Phillip Hughes' tragic passing still haunts David Warner
Australian opening batsman David Warner says the tragic loss of Phillip Hughes still haunts him every time he sees a batsman struck on the head by a cricket ball.
Melbourne: Australian opening batsman David Warner says the tragic loss of Phillip Hughes still haunts him every time he sees a batsman struck on the head by a cricket ball.
Warner was standing at gully when Hughes was felled by a bouncer at the SCG in a Bupa Sheffield Shield match last month, with the 25-year-old passing away two days later.
A scare went through the Australian camp Wednesday when all-rounder Shane Watson was hit on the helmet by a James Pattinson bouncer in the MCG nets. Watson was visibly shaken up, as was fast bowler Pattinson, and both players immediately left the nets.
The blow brought back memories of Hughes' fatal blow, and Warner says the incident will remain with him for the rest of his career and beyond.
"I know myself 100 percent as I was real close with Phil and I was out there the day of it," Warner was quoted as saying by Cricket Australia (CA) website.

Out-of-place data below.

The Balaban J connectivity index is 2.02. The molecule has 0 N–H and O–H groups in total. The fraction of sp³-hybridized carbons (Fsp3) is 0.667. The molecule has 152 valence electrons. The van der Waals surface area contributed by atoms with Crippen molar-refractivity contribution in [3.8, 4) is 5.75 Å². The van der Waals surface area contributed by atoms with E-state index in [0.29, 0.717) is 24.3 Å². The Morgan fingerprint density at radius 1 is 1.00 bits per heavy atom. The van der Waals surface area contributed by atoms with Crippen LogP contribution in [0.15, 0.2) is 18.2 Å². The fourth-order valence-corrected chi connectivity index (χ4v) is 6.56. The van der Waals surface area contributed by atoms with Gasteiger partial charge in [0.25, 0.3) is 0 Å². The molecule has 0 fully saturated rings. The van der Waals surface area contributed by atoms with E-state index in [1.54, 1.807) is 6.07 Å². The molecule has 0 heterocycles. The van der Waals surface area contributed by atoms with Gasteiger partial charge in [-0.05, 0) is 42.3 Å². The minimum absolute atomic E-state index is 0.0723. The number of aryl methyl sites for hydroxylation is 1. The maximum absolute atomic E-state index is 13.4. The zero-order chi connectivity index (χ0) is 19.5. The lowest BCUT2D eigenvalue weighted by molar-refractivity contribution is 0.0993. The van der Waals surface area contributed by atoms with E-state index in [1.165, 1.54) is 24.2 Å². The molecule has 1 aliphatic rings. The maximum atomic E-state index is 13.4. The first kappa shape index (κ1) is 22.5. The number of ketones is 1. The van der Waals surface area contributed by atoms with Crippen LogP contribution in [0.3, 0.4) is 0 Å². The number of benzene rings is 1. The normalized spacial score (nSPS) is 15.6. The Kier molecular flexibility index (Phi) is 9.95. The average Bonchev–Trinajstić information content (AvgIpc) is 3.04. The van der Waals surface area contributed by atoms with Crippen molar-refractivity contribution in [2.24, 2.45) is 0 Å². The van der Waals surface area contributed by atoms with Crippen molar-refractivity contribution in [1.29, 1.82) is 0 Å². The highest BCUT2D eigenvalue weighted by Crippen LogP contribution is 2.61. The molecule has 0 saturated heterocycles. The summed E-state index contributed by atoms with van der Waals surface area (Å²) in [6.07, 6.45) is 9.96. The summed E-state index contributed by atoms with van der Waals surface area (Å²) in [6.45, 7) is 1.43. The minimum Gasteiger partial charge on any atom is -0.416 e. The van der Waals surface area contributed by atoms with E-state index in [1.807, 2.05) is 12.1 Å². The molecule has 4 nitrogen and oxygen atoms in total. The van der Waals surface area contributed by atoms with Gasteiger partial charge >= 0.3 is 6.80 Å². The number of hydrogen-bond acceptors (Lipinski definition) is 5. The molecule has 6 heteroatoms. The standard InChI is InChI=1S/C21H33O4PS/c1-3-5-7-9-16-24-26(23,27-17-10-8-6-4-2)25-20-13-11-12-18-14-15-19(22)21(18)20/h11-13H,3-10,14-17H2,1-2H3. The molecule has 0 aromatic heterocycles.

"I was on the medi cab (when Hughes was taken off the ground), so it's going to be in the back of my mind every time I play.
"Every time I sit at home (I'm) thinking (about) nothing but that. For us we've got to keep pushing on, he would want us to do that. "I know when I got out in the middle he's always going to be there at the other end."
Watson batted Wednesday in the nets but didn't face any of the Australian pace bowlers who are vying for a Boxing Day Test spot, but Warner says that isn't out of the ordinary.
"A lot of us like to prepare differently. I'm the first person to put my hand up to say I don't face our quicks as much," said Warner.
"It's about feeling bat on ball and getting your feet right for the game. He's practicing as well as I've seen him. He'd like a bit more runs than he has been (scoring).
"It's going to happen here and there. That's part of cricket," Warner said on the rising number of training injuries.
"You go 12 months without someone getting hit in the nets then all of a sudden you have three or four in one net session and that's cricket."